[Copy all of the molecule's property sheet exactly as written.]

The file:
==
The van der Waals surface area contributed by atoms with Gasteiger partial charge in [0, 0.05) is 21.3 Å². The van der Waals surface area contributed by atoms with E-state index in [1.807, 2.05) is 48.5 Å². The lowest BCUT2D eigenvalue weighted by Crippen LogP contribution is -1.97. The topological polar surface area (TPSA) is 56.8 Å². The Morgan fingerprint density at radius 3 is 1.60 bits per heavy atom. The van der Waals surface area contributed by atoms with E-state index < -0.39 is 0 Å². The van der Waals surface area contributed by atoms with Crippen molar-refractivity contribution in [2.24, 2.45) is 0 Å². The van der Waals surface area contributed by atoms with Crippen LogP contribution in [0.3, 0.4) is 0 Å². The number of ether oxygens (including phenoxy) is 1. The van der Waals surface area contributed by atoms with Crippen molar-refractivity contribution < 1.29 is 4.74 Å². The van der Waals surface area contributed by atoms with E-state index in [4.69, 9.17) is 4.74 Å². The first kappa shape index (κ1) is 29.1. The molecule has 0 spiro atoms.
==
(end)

The van der Waals surface area contributed by atoms with Gasteiger partial charge in [0, 0.05) is 21.3 Å². The van der Waals surface area contributed by atoms with E-state index in [1.807, 2.05) is 48.5 Å². The lowest BCUT2D eigenvalue weighted by Crippen LogP contribution is -1.97. The topological polar surface area (TPSA) is 56.8 Å². The Morgan fingerprint density at radius 3 is 1.60 bits per heavy atom. The van der Waals surface area contributed by atoms with E-state index < -0.39 is 0 Å². The van der Waals surface area contributed by atoms with Crippen molar-refractivity contribution in [2.24, 2.45) is 0 Å². The van der Waals surface area contributed by atoms with Crippen LogP contribution in [0.3, 0.4) is 0 Å². The number of ether oxygens (including phenoxy) is 1. The van der Waals surface area contributed by atoms with Crippen molar-refractivity contribution < 1.29 is 4.74 Å². The van der Waals surface area contributed by atoms with E-state index in [4.69, 9.17) is 4.74 Å². The first kappa shape index (κ1) is 29.1. The molecule has 0 spiro atoms.